A new generation of leaders for new global challenges
In collaboration with the Clinton Global Initiative University
What’s your commitment? How to become an effective change-maker.
As an activist, public health professor, mom, author, and Vice Chair of the Clinton Foundation, Chelsea Clinton sure is pretty busy. Here, she explains to us that there is a divide between wanting to make the world a better place and actually having a direction and a unique goal to make it happen. In order to help others both see and meet their goals, the Clinton Foundation launched Clinton Global Initiative University (CGI U) to give mentorship to those looking to make positive change. This video, part one in a series, is a great introduction to CGI U and to Chelsea's overall worldview. You can find out more about CGI U right here.
Learning is more than retaining information—how mentors make the difference
Is America's achievement gap crisis caused by long summer vacations? "In lower income neighborhoods, kids forget anywhere from two-and-a-half to three-and-a-half months of what they learned during the school year over the summer, while their middle-class peers break even or even make gains," says Karim Abouelnaga, CEO of Practice Makes Perfect. This startling statistic is why he started a different kind of summer school, one based on a chain of near-peer mentors, where kids are connected with college students and college students are connected with teaching professionals. "This model, where everyone is sort of a participant but also a beneficiary, creates this win-win-win situation for everyone, making summer school a lot more fun and exciting." Why do some eighth grader students only have a fourth grade reading level? Theoretically speaking, they’ve only been in school for half the time, says Abouelnaga. To find out more, visit practicemakesperfect.org.
How financial innovation is giving cities jobs, wealth and health
Ever since President Jimmy Carter put solar panels on the White House in 1979, innovators and green-minded politicians have been trying to unlock the enormous benefits of energy efficiency across America. But those benefits have remained illusive for two reasons, says BlocPower founder Donnel Baird: financial constraints and engineering complexities. Aged infrastructure like power plants cost us a lot, financially and environmentally. Our best shot at efficiency is by "greening" existing buildings so they can create power locally, rather than burning fossil fuels at a plant and transmitting electricity over long distances, wasting much of it along the way. The problem is that greening isn't cheap: it needs building analysis, and lots of capital to make the initial changes, which not all building owners have. Baird's startup BlocPower has developed technology to lower the cost of building analysis by a huge 95 percent, and matches investors with building owners—it turns out greening buildings is a very profitable investment. Here, Baird explains the details of how updating infrastructure can bring health and wealth to a city: "We know that energy efficiency is going to reduce energy costs for building owners. It’s going to create local jobs. It’s going to reduce our dependence and reliance on foreign oil. And it’s just going to be awesome all around for the environment."
How one Ugandan is fighting human trafficking in Africa—and the U.S.
After fleeing the Lord's Resistance Army in her native Uganda, Igoye came the University of Minnesota. There she began finding resources to combat the scourge of human trafficking. Igoye was so determined to make a difference that she stopped buying food—choosing to eat at university events instead—which allowed her to save money. With her first $1,000 of savings, she supplied her native Ugandans with 23,000 books, knowing that education is an essential part of improving communities and stopping human trafficking. Through the Clinton Global Initiative University, Igoye is committed to building care centers for survivors of human trafficking and training law enforcement to better recognize and combat the illegal activity.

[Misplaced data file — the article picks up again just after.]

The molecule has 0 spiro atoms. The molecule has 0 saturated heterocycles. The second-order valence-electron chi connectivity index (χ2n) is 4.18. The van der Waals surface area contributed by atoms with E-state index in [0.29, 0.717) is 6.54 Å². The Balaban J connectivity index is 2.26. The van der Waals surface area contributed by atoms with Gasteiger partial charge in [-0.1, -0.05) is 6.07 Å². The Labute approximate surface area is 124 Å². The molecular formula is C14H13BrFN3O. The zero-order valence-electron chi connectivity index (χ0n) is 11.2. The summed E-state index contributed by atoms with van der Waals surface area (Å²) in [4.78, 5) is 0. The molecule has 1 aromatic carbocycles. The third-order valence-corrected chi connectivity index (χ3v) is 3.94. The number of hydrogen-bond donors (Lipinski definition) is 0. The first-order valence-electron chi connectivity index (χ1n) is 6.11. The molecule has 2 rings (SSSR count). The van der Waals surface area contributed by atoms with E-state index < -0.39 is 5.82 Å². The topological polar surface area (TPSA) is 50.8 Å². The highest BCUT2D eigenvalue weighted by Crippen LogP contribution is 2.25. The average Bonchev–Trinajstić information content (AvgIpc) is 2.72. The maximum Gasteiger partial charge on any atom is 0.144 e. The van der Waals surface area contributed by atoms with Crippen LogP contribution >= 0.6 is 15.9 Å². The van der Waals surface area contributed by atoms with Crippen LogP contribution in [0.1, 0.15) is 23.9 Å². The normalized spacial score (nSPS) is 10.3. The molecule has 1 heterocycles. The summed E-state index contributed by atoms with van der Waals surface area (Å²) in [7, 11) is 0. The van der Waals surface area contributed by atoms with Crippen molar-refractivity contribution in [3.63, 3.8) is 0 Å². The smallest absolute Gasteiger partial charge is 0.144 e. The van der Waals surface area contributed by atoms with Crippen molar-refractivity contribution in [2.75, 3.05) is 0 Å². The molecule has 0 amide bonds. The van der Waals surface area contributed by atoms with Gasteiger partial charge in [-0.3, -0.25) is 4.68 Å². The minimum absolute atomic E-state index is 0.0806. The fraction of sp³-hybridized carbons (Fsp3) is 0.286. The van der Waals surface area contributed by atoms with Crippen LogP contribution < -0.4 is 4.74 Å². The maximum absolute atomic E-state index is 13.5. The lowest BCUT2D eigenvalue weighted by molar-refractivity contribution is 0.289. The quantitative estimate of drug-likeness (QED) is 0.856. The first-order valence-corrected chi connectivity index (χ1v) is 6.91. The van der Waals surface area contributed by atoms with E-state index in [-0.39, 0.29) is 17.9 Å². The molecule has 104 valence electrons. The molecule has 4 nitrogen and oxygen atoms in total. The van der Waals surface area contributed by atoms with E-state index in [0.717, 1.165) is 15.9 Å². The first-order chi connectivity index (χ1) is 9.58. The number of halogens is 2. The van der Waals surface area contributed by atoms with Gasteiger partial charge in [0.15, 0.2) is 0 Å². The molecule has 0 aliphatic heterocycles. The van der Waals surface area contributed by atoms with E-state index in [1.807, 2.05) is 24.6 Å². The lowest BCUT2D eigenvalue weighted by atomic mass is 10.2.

How 'Violence Against Women Centers' are reforming Pakistan’s deadly cultural norm
Approximately 5,000 women die at the hands of domestic violence in Pakistan each year, and thousands more are maimed or disabled. In the socially conservative country, justice is heavily compromised as the reporting of rape, sexual assault, and domestic violence carries a social stigma, the prosecution process is biased and fragmented, and the conviction rate is just 1-2.5%. In 2014, global conflict advisor Hafsah Lak asked herself: what can we do to provide survivors a real and effective justice delivery system? While working at the Punjab Chief Minister’s Strategic Reforms Unit (formerly, known as Special Monitoring Unit - Law and Order) in Punjab, Pakistan, she co-drafted the Punjab Protection of Women Against Violence Act of 2016 and Punjab Women Protection Authority Act 2017. When the former Act was passed into law, it was hit with heavy conservative backlash. Recognizing that reform cannot be carried out by people who do not share the vision, Lak worked as a project lead at the Strategic Reforms Unit to create Pakistan's first-ever Violence Against Women Center (VAWC), which opened on March 25, 2017 and has successfully resolved over 900 cases of violent crimes against women thus far. The VAWC has streamlined the case file process all under one roof (removing all roadblocks to reporting crimes) and is staffed by at least 60 all-female staff including 30 female police officers, 5 female medical officers, plus dedicated prosecutors and psychologists who were hired for their commitment to protecting women, and to providing a real deterrent for perpetrators of gender-based violent crimes. For more information, go to vawcpunjab.com.